We’re Going South Now but the Call to the Black Base Has to Become a Constant Chant

The ‘March for Black Lives’ passes by the Emanuel African Methodist Episcopal church in Charleston, South Carolina, in June 2015 Photograph: Brian Snyder/Reuters

The ‘March for Black Lives’ passes by the Emanuel African Methodist Episcopal church in Charleston, South Carolina, in June 2015 Photograph: Brian Snyder/Reuters

New Orleans    Hillary Clinton established in the debate in Charleston now as the campaign prepares to go South, she is switching strategic gears to cloak her campaign in the power and potential of the black vote. Very interestingly, now that she is an embattled front-runner with Bernie Sanders hot on her heels, she is dropping the regal posture of pretending she’s above it all and should try to distance herself from President Obama and welding herself to him firmly. When the campaign goes South, black votes matter!

To hold onto this part of her path of power, Hillary Clinton is willing to abandon any position around the middle ground. According to the report,

Twice in the debate, Mrs. Clinton sought to evoke outrage about racial inequities. Saying one in three black men may “end up going to prison,” she added starkly, “I want people here to think what we would be doing if it was one out of three white men.” And, referring to the crisis in majority-black Flint, Mich., over lead in the water, Mrs. Clinton discerned a racial double standard: Had the water in “a rich suburb of Detroit” been contaminated, she said, “there would’ve been action.”

On the eve of Martin Luther King Day, why not, but I have to wonder if she realizes that the clarion call to the black base can’t just be a Democratic southern strategy anymore, but an everyday thing. Race is more central to the American debate about our present and future than perhaps at any time since the Civil Rights movement. Certainly, it was an issue – and an accomplishment – as Obama ran and won, but that was a measured and polite dialogue with history in which hate went to the ballot box in secret silence in many precincts around the country but was muted in public discourse. Since then the rabid hate and antipathy to the President and lack of respect for him and his office in many quarters has vacated any claim for a post-racial America. What was coded and covert from Bill Clinton’s ending of “welfare as we know it” in a message to white America and his attack on Sister Souljah, is now, thanks once again to people in motion and the churning of new forms of social protest, front and center.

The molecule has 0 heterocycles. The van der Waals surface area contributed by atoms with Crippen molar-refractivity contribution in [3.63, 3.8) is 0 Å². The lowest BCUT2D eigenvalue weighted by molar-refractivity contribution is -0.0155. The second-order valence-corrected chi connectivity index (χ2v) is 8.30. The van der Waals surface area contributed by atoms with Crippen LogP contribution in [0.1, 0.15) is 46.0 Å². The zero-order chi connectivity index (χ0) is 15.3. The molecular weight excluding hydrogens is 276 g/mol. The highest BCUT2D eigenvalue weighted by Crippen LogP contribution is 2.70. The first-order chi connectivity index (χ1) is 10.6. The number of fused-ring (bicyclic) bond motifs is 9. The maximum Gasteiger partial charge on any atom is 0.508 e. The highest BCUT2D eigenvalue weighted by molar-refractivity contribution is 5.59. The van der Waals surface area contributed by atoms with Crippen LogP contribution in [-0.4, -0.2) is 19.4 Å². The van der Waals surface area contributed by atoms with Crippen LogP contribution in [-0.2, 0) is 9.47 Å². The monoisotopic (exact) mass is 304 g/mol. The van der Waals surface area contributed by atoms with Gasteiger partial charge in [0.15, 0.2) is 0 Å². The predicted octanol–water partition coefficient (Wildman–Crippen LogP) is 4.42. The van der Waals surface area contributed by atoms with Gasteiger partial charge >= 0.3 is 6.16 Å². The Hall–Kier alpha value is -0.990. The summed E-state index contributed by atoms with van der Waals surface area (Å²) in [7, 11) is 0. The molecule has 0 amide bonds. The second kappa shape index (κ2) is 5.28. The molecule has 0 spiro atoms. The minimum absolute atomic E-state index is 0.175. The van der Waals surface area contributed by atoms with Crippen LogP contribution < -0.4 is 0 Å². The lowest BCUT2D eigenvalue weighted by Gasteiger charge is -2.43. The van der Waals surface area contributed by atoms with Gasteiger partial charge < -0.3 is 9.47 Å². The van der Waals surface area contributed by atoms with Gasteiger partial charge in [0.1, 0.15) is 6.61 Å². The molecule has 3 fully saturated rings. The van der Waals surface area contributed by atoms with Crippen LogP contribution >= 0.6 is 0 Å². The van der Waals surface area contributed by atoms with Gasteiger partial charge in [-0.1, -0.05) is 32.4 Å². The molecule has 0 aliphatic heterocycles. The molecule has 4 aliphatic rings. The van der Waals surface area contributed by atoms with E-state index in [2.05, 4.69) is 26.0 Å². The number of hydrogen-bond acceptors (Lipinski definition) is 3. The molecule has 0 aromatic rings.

A New York Times music critic rated Obama’s funeral oration for those killed in the South Carolina church and his singing of Amazing Grace as one of the top ten performances of 2015, while admitting that he would not have normally fit in a category looking at musical concerts. Hillary Clinton called being there in the church a chance to witness history in the making.

Race can’t be just a Southern campaign chorus for Clinton. Sanders can’t just bring on a couple of rappers or change a line or two in his set speech about economic justice to appeal to the base. The Republicans can’t be allowed to continue to campaign for white, right, and all right.

As Reverend King preached, there has to be a mountain top, and we have to judge candidates on whether or not they are willing and able to get us out of the ditch on race, and back on the climb to the mountaintop after President Obama steps down.

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